by Patti Maguire Armstrong | August 22, 2014 12:01 am
It’s not about winning or losing but about how you play the game. Those words are usually reserved for losing teams, but legendary football coach, Bob Ladouceur, who shattered the record for all American sports, taught his team to live them; win or lose. He took the Spartans of De La Salle High School in California from obscurity to winning 151 straight games. And when their streak ended, he taught them how to lose.
Inspired by this true story, When the Game Stands Tall, starring Jim Caviezel as Coach Ladouceur, begins where most movies end—with the happy ending. An aura of pride and invincibility hung over the entire town through twelve undefeated seasons. But nothing lasts forever. After the streak was broken, the spirit of the team and their fans becomes broken too. Winning had been easy. But everyone had forgotten how to lose and even who they were when they didn’t win.
At a time when the town and team were already down, tragedy strikes and it seems their confusion and pain dogs them on the field. Coach Ladouceur’s ability to coach is even jeopardized. But upon their fallen spirits, the coach builds a new team with a message deeper than playing football; that true success is about getting back up.
Sports movies have a natural drama built in because, after all, it’s about the game. But When The Game Stands Tall shares the spotlight with the coach’s love of God and his desire to impart the true meaning of life to his team. As is common at many Catholic schools, Coach Ladouceur also teaches which means many of his players are also his students, so he is teaching them this lesson both on and off the field.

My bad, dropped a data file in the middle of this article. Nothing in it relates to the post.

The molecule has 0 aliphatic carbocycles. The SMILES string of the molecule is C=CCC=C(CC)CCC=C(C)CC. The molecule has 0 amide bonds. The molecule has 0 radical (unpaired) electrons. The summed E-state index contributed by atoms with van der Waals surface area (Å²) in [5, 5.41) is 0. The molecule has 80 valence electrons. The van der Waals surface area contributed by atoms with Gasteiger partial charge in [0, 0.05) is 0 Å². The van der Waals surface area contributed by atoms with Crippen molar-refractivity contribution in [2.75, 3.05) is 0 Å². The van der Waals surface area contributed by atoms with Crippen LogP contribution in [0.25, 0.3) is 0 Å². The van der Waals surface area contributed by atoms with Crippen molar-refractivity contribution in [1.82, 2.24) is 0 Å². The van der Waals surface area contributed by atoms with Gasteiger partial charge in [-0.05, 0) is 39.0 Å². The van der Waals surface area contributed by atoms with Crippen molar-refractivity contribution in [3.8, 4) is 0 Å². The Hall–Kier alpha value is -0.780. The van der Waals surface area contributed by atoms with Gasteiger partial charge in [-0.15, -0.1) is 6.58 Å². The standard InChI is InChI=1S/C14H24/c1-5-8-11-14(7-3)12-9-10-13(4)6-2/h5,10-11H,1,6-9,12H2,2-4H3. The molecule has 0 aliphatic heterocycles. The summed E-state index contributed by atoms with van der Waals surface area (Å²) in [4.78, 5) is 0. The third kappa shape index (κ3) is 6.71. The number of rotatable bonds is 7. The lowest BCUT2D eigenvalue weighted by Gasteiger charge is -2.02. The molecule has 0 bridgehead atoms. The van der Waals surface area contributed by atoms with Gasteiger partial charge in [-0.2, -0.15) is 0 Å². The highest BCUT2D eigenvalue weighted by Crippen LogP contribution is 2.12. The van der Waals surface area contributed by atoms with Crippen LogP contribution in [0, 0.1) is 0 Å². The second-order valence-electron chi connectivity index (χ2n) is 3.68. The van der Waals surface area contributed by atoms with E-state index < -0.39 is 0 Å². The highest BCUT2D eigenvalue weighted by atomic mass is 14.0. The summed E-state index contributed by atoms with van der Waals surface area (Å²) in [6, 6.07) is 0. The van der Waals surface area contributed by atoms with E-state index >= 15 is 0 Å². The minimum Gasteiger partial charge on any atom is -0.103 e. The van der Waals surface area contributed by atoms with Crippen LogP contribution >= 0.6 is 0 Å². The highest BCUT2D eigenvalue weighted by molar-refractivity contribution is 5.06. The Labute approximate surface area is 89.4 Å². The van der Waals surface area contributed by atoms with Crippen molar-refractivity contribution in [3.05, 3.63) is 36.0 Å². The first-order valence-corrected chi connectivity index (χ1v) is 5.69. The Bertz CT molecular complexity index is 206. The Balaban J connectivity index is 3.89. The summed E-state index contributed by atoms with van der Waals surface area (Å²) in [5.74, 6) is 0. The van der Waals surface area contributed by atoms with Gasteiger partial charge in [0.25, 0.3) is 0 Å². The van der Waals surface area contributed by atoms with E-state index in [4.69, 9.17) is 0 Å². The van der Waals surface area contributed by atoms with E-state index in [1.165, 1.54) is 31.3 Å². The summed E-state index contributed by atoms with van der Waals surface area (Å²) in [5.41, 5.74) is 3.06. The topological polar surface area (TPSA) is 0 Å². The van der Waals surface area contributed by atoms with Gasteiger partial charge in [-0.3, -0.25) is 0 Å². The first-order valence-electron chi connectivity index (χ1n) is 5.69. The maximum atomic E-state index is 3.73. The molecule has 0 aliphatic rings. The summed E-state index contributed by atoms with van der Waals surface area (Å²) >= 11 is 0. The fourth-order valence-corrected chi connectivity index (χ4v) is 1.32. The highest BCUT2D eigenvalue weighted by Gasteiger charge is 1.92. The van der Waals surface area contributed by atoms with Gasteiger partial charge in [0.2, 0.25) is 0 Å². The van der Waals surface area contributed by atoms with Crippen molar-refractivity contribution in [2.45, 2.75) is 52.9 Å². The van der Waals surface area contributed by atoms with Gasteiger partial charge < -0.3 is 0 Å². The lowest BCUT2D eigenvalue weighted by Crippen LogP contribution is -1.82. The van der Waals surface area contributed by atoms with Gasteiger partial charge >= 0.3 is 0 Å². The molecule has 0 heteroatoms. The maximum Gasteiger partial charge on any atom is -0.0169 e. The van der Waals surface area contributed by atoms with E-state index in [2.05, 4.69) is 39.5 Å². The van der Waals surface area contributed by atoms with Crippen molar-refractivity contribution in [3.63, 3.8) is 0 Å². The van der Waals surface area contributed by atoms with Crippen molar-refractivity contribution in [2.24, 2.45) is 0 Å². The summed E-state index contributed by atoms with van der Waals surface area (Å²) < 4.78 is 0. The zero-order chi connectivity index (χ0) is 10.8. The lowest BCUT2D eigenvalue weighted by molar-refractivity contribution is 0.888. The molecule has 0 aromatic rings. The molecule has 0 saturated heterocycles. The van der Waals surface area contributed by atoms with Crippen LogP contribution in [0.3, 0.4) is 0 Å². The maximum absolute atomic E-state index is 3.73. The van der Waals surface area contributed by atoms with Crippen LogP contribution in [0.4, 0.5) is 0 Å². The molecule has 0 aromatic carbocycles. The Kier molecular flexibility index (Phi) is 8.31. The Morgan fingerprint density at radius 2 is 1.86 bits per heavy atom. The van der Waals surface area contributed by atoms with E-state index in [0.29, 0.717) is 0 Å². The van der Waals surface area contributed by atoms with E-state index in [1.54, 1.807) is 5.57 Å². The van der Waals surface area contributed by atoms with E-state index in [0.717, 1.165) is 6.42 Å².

I watched this movie with my husband and several of our kids. Coincidentally, I had just attended a parents’ sports night for St. Mary’s High School where one of our sons plays football. The message given to us that night was the same one imparted by Coach Ladouceur. It is a Catholic philosopy that leads to the strong formation of young people beyond competitions—humility, charity, working hard, and accepting outcomes. At my kids’ school, I am comforted that they pray before and after games. In When The Game Stands Tall, I was ecstatic that the prayers with the team were included. They were not treated like cursory good luck charms, but rather moments of connecting with God and the recognition of what is most important.
Bev Ladouceur played by Laura Dern portrays the supportive wife, but not passive wife. As a football widow of sorts, she does not let her husband forget his family responsibilities, but neither does she stand in the way of a dream that seems almost a calling.
The movie has a few slow parts as it assembles characters and plot lines, but it’s pace builds with both the anticipation and action towards a new kind of success. There is tension and tragedy but it is a very family friendly movie and highly entertaining. Since three of our kids watched (ages 26, 15, and 12) and enjoyed it as much as my husband and I did, I expect and hope it will do well a the box office. After all, a good movie about a true story that pays tribute to family life and puts God at the top is more than just good entertainment. Be sure to stay until the very end to enjoy photos and video from the real life coach and team.
When the Game Stands Tall will be in theaters August 22. It is rated PG and runs 1 hour 55 minutes.
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